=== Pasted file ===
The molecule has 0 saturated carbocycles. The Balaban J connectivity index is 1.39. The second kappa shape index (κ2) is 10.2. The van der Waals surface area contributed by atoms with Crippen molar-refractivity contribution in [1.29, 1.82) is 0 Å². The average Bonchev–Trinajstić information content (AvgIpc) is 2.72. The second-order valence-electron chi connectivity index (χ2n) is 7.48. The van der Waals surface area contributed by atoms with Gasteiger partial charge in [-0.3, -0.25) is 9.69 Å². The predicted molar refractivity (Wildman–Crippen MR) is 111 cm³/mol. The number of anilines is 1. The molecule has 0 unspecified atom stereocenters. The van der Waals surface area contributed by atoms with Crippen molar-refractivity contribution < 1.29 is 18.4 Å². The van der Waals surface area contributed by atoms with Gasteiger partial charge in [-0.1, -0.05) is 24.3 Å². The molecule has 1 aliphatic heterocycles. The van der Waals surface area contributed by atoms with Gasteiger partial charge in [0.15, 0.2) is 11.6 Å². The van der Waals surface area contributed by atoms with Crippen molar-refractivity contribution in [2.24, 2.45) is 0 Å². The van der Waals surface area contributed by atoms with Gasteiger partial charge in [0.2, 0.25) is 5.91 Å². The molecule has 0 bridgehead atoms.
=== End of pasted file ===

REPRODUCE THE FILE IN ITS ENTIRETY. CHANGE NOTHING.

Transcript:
The molecule has 0 saturated carbocycles. The Balaban J connectivity index is 1.39. The second kappa shape index (κ2) is 10.2. The van der Waals surface area contributed by atoms with Crippen molar-refractivity contribution in [1.29, 1.82) is 0 Å². The average Bonchev–Trinajstić information content (AvgIpc) is 2.72. The second-order valence-electron chi connectivity index (χ2n) is 7.48. The van der Waals surface area contributed by atoms with Gasteiger partial charge in [-0.3, -0.25) is 9.69 Å². The predicted molar refractivity (Wildman–Crippen MR) is 111 cm³/mol. The number of anilines is 1. The molecule has 0 unspecified atom stereocenters. The van der Waals surface area contributed by atoms with Crippen molar-refractivity contribution < 1.29 is 18.4 Å². The van der Waals surface area contributed by atoms with Gasteiger partial charge in [-0.1, -0.05) is 24.3 Å². The molecule has 1 aliphatic heterocycles. The van der Waals surface area contributed by atoms with Gasteiger partial charge in [0.15, 0.2) is 11.6 Å². The van der Waals surface area contributed by atoms with Crippen molar-refractivity contribution in [2.24, 2.45) is 0 Å². The van der Waals surface area contributed by atoms with Gasteiger partial charge in [0.2, 0.25) is 5.91 Å². The molecule has 0 bridgehead atoms.